The Dawn Media Group in partnership with WikiLeaks has been releasing the "Pakistan Papers." Thus far, some of the revelations include the following: US was concerned that Pakistan would oppose its policies at the United Nations; US was worried Pakistan would purchase oil from Iran, allowing them to get a foothold in Pakistan; Pakistan's government was upset with US funding for the Pakistan military, which led to increased civil-military tensions; Pakistan's military asked for continued drone coverage; the US has had troops deployed on Pakistan soil; Saudi Arabia and the UAE have been financing jihadist groups in Pakistan and the US did not provide Benazir Bhutto with proper security.
For this episode of "This Week in WikiLeaks," the show has part two of an interview that was done with Raza Rumi, a writer based in Lahore, Pakistan. Rumi regularly writes for the Pakistani weekly The Friday Times, The News and Daily DAWN on myriad topics such as history, arts, literature and society. Rumi has worked in Pakistan and abroad in various organizations including multilateral institutions such as the United Nations.
Rumi's writing can be read here.
[*Note: This is the second part of "This Week in WikiLeaks" for the week. You'll find part one, an interview with Kevin Zeese of the Bradley Manning Support Network on the one year anniversary of Manning's arrest here.]
To hear the show, click play on this embedded player.
You can also click here and select it from the list of episodes (it's called "Raza Rumi on the Pakistan Papers"). And, also, it can be found by searching iTunes for "CMN News."
Below is a partial transcript of the second part of Raza Rumi's interview. (If you have not heard the beginning, here is the first part of the interview.)
KEVIN GOSZTOLA, host: Throughout the cables you’ll see Pakistani leaders suggesting to the United States officials give Pakistan control over the technology and bombing of the militants and they’re pretty open to letting the United States be in the country to carry out the operations. In your analysis of the situation, why do you think the US isn’t letting Pakistani leaders take over and have more control?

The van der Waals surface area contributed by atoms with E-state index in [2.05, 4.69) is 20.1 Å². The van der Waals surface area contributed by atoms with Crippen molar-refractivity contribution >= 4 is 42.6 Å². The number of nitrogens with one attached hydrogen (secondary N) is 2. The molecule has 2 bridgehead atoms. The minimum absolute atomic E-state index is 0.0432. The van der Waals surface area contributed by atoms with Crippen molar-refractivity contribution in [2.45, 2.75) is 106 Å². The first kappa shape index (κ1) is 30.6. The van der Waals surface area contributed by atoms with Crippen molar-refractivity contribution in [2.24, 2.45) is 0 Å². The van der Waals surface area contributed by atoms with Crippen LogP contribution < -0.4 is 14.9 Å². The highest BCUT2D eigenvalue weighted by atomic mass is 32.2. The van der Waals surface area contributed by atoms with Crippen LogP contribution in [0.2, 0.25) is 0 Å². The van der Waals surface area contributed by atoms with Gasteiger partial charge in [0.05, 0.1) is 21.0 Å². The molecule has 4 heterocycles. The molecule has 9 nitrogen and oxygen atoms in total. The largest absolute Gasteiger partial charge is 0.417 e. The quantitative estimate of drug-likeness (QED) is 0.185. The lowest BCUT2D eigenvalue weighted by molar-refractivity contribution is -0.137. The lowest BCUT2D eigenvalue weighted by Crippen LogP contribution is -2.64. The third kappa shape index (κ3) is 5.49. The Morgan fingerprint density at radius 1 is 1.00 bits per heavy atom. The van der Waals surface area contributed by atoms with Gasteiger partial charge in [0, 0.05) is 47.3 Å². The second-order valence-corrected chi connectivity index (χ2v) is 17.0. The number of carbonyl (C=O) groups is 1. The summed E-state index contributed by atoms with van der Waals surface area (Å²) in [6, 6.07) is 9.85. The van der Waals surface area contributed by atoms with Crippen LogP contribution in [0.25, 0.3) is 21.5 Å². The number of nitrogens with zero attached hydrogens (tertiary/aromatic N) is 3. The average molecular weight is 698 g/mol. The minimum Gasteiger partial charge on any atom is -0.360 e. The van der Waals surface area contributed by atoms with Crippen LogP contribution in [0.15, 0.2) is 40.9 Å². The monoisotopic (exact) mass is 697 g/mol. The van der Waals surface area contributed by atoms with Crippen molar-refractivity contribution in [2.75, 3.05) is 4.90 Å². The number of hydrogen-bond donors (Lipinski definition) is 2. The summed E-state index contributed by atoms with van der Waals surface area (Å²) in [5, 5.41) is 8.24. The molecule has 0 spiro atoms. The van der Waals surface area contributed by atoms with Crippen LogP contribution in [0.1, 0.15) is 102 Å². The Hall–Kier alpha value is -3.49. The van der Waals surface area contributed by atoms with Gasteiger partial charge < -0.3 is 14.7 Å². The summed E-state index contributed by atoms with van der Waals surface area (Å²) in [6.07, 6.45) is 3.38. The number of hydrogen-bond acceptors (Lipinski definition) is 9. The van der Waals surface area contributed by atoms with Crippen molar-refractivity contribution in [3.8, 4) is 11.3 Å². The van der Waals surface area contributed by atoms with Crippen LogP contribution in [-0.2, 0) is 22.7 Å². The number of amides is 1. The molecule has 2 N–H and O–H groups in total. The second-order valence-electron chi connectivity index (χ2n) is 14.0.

RAZA RUMI, Pakistan-based editor/blogger: Again, all of this is pretty complicated because of the history. This is not a new partnership but a decades old relationship that has seen its ups and downs. The relationship has been there since the mid 1950s, when the US was forging alliances to contain Soviet Union during the Cold War.
Pakistani state’s policy, especially its military policy, has been to collaborate in lieu for US support - financial and technical. This policy continues to date. These cables reveal that this historical relationship is pretty much intact.
The problem is that many Pakistanis believe that after the removal of Soviet troops from Afghanistan the US abandoned Pakistan, leaving us high and dry, facing all sorts of sanctions in the late 80s and during most of the 90s. That major letdown has led to political public opinion against the US and I think the army is very conscious of that; and that is why it has been arguing for acquisition of the technology for drone strikes, etc.
And, the second issue is that the army is very much an India-centric army. The entire military machine, its might, its strategy, is all directed towards India. In this particular real and imagined combat with India it needs the support of the two big powers i.e. the US and China. The Chinese have been helping Pakistan due to the regional complexities but the US has always kept its national interests above all such considerations. And in this context these discussions on allowing the US troops and bargaining for acquisition of technology make sense because it sort of creates some semblance of equality between the two countries.
GOSZTOLA: What would you have to say about how India is part of the complications the United States has with Pakistan? Is the US manipulating the conflict between India and Pakistan, to get better bargains in the War on Terror?
RUMI: I would say that one of the key constraints that the US has faced is Pakistan’s reluctance to allow Indian influence in Pakistan. Because the way Pakistani army thinks is that we face a very formidable enemy on the eastern border (India), and on the western border, Afghanistan. The army has this questionable policy of strategic depth where they think that by having effective control of its western borders it can fortify the country’s defense. This is very conventional military thinking and that’s how the institution thinks.